1st Edition

Nineteenth-Century Narratives of Contagion 'Our Feverish Contact'

By Allan Conrad Christensen Copyright 2005
    360 Pages
    by Routledge

    360 Pages
    by Routledge

    This intriguing book examines the ways contagion - or disease - inform and shape a wide variety of nineteenth century texts and contexts.

    Christensen dissects the cultural assumptions concerning disease, health, impurity and so on before exploring different perspectives on key themes such as plague, nursing and the hospital environment and focusing on certain key texts including Dickens's Bleak House, Gaskell's Ruth, and Zola's Le Docteur Pascal.

    Acknowledgements, Note on citations, 1. History as contagion, 2. Providence amidst pestilence and fire, 3. Swordsmen and needlewomen, 4. Physicians, nurses and patients, 5. Mothers, daughters and lovers, 6. Writers and readers, 7. Speakers, singers and listeners, Conclusion: money handlers and bookkeepers, Notes, Bibliography, Index


    Allan Conrad Christensen is Professor of English at John Cabot University in Rome. He is the author of Edward Bulwer-Lytton: The Fiction of New Regions (1976) and a book on the Italian Victorian novelist Giovanni Ruffini (1996).

    "Christensen's exploration... is admirably traced.  His analyses are lucid and sensitive and his ability to weave the apparently disaparate conerns of a cross-cultural discourse revolving around medicine and literature into a coherent and persuasive discourse is arresting." - Renzo D'Agnillo, The Gaskell Society Journal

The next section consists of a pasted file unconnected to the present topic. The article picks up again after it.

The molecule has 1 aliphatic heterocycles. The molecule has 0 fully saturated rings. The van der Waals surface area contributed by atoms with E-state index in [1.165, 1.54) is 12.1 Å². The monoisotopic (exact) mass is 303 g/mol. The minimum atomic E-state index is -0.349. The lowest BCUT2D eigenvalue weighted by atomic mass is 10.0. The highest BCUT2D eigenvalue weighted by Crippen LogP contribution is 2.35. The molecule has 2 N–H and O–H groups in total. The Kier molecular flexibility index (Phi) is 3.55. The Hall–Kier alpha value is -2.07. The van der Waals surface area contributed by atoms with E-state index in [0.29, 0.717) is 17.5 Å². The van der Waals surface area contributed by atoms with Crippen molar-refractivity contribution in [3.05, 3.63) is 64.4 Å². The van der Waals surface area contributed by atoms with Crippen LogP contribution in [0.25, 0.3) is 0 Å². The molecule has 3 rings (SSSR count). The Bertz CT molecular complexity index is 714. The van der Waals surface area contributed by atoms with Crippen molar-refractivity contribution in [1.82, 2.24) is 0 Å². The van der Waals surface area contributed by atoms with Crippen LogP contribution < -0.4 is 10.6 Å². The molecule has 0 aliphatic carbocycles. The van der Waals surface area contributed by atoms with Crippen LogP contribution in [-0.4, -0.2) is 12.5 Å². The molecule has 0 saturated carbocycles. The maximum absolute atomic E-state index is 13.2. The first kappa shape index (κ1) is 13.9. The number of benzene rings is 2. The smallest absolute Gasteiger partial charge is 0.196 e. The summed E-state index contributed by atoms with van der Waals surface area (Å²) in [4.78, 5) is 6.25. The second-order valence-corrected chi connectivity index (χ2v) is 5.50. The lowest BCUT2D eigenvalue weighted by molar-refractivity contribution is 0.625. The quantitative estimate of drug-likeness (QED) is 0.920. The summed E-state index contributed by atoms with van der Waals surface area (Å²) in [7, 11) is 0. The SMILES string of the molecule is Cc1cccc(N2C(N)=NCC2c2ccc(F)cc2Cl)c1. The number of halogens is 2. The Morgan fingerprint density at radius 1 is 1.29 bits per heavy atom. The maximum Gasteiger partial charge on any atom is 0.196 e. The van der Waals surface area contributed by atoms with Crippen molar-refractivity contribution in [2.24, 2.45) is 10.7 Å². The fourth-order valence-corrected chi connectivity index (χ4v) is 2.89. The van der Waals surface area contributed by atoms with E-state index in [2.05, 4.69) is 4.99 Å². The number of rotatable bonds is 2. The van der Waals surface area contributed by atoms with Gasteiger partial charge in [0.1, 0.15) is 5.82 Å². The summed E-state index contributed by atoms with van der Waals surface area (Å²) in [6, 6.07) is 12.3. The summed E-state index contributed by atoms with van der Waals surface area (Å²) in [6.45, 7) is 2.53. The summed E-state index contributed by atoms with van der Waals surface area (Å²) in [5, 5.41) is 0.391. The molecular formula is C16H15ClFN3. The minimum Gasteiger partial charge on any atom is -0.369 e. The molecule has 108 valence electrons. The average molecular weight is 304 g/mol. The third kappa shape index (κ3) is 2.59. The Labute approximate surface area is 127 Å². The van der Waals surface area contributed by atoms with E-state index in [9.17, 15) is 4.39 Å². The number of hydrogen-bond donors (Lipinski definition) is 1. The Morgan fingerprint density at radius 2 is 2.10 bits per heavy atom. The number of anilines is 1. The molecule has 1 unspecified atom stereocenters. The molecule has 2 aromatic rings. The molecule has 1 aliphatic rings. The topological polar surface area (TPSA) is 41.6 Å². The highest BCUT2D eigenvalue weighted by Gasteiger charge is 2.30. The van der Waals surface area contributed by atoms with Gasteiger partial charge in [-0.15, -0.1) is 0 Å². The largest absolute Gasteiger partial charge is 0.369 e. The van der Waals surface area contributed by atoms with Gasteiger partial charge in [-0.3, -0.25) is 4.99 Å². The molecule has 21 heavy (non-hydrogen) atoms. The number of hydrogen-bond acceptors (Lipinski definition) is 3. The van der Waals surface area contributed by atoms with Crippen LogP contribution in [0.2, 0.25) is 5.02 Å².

"...a valuable contribution to the literature of gender in the nineteenth century and offersa striking and original parallel to work on gender and nervous disease." - Martin Willis, Gothic Studies

    "The introductory chapter in itself should be required reading for students of the nineteenth century." - Robert Kiely, Professor Emeritus, Harvard University

    "[T]his is an insightful and provocative study... Christensen's book is interesting in large measure because of his zest for the topic, which is itself contagious." - Jill L. Matus, Victorian Studies

    "[I]t is a book that cannot be absent from the library of a Victorian scholar that wishes to possess a framework for the strong socio-cultural and literary connotations that the thematic of contagion poses on various levels." - Francesco Marroni, Rivista di Letterature moderne e comparate